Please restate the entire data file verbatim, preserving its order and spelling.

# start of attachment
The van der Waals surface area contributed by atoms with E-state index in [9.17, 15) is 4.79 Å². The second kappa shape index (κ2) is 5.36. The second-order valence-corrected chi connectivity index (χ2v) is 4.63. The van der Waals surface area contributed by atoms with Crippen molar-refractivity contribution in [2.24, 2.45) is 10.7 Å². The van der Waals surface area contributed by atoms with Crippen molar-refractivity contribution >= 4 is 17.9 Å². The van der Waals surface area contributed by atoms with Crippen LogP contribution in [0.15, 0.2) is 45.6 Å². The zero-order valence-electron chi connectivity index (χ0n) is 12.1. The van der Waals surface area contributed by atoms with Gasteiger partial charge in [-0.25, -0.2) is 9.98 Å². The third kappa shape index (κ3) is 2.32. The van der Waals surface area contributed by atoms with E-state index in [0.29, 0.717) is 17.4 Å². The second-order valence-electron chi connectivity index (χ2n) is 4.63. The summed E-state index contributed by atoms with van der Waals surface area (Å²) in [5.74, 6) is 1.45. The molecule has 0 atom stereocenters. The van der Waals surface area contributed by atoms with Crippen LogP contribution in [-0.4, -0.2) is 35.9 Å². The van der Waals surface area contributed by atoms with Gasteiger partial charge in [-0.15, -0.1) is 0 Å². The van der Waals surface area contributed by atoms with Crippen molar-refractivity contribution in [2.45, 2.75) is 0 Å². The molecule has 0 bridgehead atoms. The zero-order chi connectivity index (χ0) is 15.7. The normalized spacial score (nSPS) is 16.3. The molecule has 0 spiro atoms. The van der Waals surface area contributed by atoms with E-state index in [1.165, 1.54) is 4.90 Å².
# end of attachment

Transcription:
The van der Waals surface area contributed by atoms with E-state index in [9.17, 15) is 4.79 Å². The second kappa shape index (κ2) is 5.36. The second-order valence-corrected chi connectivity index (χ2v) is 4.63. The van der Waals surface area contributed by atoms with Crippen molar-refractivity contribution in [2.24, 2.45) is 10.7 Å². The van der Waals surface area contributed by atoms with Crippen molar-refractivity contribution >= 4 is 17.9 Å². The van der Waals surface area contributed by atoms with Crippen LogP contribution in [0.15, 0.2) is 45.6 Å². The zero-order valence-electron chi connectivity index (χ0n) is 12.1. The van der Waals surface area contributed by atoms with Gasteiger partial charge in [-0.25, -0.2) is 9.98 Å². The third kappa shape index (κ3) is 2.32. The van der Waals surface area contributed by atoms with E-state index in [0.29, 0.717) is 17.4 Å². The second-order valence-electron chi connectivity index (χ2n) is 4.63. The summed E-state index contributed by atoms with van der Waals surface area (Å²) in [5.74, 6) is 1.45. The molecule has 0 atom stereocenters. The van der Waals surface area contributed by atoms with Crippen LogP contribution in [-0.4, -0.2) is 35.9 Å². The van der Waals surface area contributed by atoms with Gasteiger partial charge in [-0.15, -0.1) is 0 Å². The van der Waals surface area contributed by atoms with Crippen molar-refractivity contribution in [2.45, 2.75) is 0 Å². The molecule has 0 bridgehead atoms. The zero-order chi connectivity index (χ0) is 15.7. The normalized spacial score (nSPS) is 16.3. The molecule has 0 spiro atoms. The van der Waals surface area contributed by atoms with E-state index in [1.165, 1.54) is 4.90 Å².